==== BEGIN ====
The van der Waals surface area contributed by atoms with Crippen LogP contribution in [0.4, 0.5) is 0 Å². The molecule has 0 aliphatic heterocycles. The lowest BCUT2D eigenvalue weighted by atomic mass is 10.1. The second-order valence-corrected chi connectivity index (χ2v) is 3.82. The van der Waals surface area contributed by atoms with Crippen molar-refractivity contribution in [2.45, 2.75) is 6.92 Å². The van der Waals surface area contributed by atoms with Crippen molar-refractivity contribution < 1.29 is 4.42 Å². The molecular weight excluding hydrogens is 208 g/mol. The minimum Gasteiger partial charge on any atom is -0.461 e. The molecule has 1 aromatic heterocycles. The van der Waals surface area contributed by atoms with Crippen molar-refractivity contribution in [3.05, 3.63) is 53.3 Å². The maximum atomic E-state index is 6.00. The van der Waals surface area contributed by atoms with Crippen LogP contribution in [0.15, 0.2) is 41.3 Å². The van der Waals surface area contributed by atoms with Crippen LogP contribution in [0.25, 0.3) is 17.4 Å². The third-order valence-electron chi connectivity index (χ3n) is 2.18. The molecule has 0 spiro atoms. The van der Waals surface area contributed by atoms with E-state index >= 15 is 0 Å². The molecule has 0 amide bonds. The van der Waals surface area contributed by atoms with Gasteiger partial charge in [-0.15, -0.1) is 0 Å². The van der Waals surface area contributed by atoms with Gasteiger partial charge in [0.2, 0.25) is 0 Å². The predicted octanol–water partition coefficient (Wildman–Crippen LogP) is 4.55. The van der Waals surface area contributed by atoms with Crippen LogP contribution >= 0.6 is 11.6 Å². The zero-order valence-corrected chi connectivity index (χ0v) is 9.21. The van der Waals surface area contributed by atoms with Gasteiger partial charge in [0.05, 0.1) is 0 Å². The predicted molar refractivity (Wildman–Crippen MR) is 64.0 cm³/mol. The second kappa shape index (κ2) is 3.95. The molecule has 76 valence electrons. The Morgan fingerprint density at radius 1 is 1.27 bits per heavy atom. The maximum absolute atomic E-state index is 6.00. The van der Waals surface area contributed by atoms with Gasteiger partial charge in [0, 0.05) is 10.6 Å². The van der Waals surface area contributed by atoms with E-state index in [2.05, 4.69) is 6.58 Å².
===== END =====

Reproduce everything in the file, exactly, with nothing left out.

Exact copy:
The van der Waals surface area contributed by atoms with Crippen LogP contribution in [0.4, 0.5) is 0 Å². The molecule has 0 aliphatic heterocycles. The lowest BCUT2D eigenvalue weighted by atomic mass is 10.1. The second-order valence-corrected chi connectivity index (χ2v) is 3.82. The van der Waals surface area contributed by atoms with Crippen molar-refractivity contribution in [2.45, 2.75) is 6.92 Å². The van der Waals surface area contributed by atoms with Crippen molar-refractivity contribution < 1.29 is 4.42 Å². The molecular weight excluding hydrogens is 208 g/mol. The minimum Gasteiger partial charge on any atom is -0.461 e. The molecule has 1 aromatic heterocycles. The van der Waals surface area contributed by atoms with Crippen molar-refractivity contribution in [3.05, 3.63) is 53.3 Å². The maximum atomic E-state index is 6.00. The van der Waals surface area contributed by atoms with Crippen LogP contribution in [0.15, 0.2) is 41.3 Å². The van der Waals surface area contributed by atoms with Crippen LogP contribution in [0.25, 0.3) is 17.4 Å². The third-order valence-electron chi connectivity index (χ3n) is 2.18. The molecule has 0 spiro atoms. The van der Waals surface area contributed by atoms with E-state index >= 15 is 0 Å². The molecule has 0 amide bonds. The van der Waals surface area contributed by atoms with Gasteiger partial charge in [-0.15, -0.1) is 0 Å². The van der Waals surface area contributed by atoms with Gasteiger partial charge in [0.2, 0.25) is 0 Å². The predicted octanol–water partition coefficient (Wildman–Crippen LogP) is 4.55. The van der Waals surface area contributed by atoms with Crippen LogP contribution >= 0.6 is 11.6 Å². The zero-order valence-corrected chi connectivity index (χ0v) is 9.21. The van der Waals surface area contributed by atoms with Gasteiger partial charge in [0.05, 0.1) is 0 Å². The predicted molar refractivity (Wildman–Crippen MR) is 64.0 cm³/mol. The second kappa shape index (κ2) is 3.95. The molecule has 76 valence electrons. The Morgan fingerprint density at radius 1 is 1.27 bits per heavy atom. The maximum absolute atomic E-state index is 6.00. The van der Waals surface area contributed by atoms with Gasteiger partial charge in [0, 0.05) is 10.6 Å². The van der Waals surface area contributed by atoms with E-state index in [2.05, 4.69) is 6.58 Å².